Monday, 25 October 2010

Day 298, on which John introduces the Kongsholmparken Café [25.10.10]

Dag to hundrede otteoghalvfems. Well hey, Monday. And here I am, listening to Jonathan Coulton songs. I'm not that obsessed, please don't get me wrong, but I love them anyway. I'm currently listening to IKEA, because it's about IKEA, of course. Though I'll admit I sung along to Code Monkey and I Feel Fantastic on Saturday. But that's best left to the history books.

Woot, here is the follow-up to the Ishøj House... finally revealed... may I present to you, ladies and gentlemen, the Kongsholmparken Café!

Here is the classic two angles, from two opposite corners of the sadly square base. This one wasn't thought out as much as the Ishøj House, which is why it's not on a naturally shaped base. The Kongsholmparken Café started off with the roof shape, then I tried to integrate some windows below, and the base came last. It's not stable, at all, which is saying something considering I think of the Ishøj House as relatively stable.

The architectural concept behind this build was one of secludedness. I wanted to create a mid-forest meeting place, a small and cosy café where people could enjoy the scenery whilst not being in the middle of a massive concreted area. It's meant to be right up close to the grass, the trees, and nature itself. It's nestled in there, with a flat roof to keep it low (it's Danish, don't forget). There's also a little bit of 'plane interaction' which is an outshot of the Ishøj House. The idea being that the shape of the building is a result of two flat planes interacting (the mathematical kind, not the flying kind). Whilst this may seem a bit 'arty farty' but I've got to justify myself somehow.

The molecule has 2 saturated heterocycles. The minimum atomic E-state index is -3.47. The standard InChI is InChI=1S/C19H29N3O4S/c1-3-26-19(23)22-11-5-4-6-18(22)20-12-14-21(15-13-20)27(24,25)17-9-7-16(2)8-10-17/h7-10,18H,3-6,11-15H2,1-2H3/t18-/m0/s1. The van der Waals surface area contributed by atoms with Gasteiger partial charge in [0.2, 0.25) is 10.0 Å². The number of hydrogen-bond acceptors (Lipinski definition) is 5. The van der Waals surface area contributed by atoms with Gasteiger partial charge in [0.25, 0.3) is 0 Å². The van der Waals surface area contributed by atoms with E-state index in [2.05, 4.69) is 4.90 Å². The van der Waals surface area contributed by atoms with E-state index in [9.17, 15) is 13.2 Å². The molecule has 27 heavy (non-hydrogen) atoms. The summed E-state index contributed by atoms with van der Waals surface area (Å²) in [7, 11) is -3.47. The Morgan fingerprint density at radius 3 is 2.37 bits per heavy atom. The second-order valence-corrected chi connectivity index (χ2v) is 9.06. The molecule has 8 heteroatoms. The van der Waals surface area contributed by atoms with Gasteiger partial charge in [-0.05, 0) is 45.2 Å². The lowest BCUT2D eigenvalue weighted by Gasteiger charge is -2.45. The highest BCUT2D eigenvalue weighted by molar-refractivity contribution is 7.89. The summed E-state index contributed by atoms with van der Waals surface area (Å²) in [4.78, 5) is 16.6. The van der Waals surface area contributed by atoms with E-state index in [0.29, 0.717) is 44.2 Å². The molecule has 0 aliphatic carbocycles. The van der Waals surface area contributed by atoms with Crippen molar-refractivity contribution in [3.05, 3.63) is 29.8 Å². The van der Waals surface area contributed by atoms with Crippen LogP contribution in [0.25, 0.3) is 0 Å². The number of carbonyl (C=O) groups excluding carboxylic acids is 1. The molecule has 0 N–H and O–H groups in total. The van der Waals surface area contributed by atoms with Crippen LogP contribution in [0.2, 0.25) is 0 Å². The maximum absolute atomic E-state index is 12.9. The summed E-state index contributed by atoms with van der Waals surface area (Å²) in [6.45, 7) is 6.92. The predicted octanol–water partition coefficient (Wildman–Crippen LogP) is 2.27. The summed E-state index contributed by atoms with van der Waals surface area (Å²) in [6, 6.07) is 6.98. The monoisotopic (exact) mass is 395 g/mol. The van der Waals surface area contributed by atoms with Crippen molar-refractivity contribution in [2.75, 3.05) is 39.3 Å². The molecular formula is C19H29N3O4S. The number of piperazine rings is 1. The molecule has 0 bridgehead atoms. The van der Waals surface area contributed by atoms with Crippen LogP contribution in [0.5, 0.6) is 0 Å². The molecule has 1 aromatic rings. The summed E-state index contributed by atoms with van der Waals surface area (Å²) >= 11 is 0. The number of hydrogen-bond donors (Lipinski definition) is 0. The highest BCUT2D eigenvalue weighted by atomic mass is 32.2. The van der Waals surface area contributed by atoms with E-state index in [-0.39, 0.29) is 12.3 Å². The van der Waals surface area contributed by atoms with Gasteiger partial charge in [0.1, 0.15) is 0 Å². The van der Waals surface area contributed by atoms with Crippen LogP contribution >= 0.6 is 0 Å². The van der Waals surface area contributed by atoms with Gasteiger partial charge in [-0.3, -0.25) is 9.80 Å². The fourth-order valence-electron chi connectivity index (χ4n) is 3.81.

Plus - and now this is what I was trying to achieve when building - the dark grey plane is there to offer a clear divide between the outside and the grounds of the café. The hikers walk in off the hill (see the guy in the hoodie), and they can't see much of the café stuff because it's hidden behind the dark grey panel. People in the café can look out, sure, but the main thing is that others have to reveal it for themselves. It's a secluded space within the woods rather than just a forest clearing.

Here are a couple of views of the details in the scene. Up top you can see the interior. There's a TV on the right there because I wanted the café to be a social place as well as a place for people coming on their own. It's not just for tourists and eco-friendly types (it's far from eco-friendly, it's made of concrete), it's for townfolk and/or businessmen who want to have a coffee and check their emails in their lunchbreak. They just pop into the café - which isn't hard to get to since Kongsholmparken is pretty small - grab a coffee and read the newspaper in the bar for a while. The tables outside offer a more social meeting area, and in the outdoors as well. That's not really for the locals; that's for big groups or hikers or tourists. Those dressed for the outdoors. See bottom-left panel for the stereotype.

Oh and there's a panel of the windows that opens up so people can shuffle in sideways. Doors weren't really on my list of priorities.

And finally, here are the details of the Kongsholmparken Café. Up top is the furniture - not my best, I'll be the first to admit, but it does the job and it's all meant to be wood to reflect the trees outside. Very natural and soft, to offset the harsh lines of the concrete exterior. Yet with sharp angles and simple shapes, they're still modern. Just about.

In the middle panel you can see the bits 'n' bobs from the building. There's a red bike, because everyone in Denmark cycles everywhere (especially in the woods, that'd be a nice outing, stopping halfway in the café). Also, it's a reference to the Ishøj House, which featured the same bike. Considering that Björn, the dude in the Ishøj House, is also in the café serving coffee, we can assume it's his bike and he's cycled into the park where he works. Spiffy, right?

Oh and on the bottom panel you can see the minifigs, which are meant to be simplified stereotypes of the sort of people who'd use the café. From the left, Björn the café worker, the shutter-happy overdressed tourist, the trendy androgenous young person with matching satchel, and the old-yet-fashionable middle-aged man complete with receding hairline and professional walking stick. All with smiley faces which pierce your soul.


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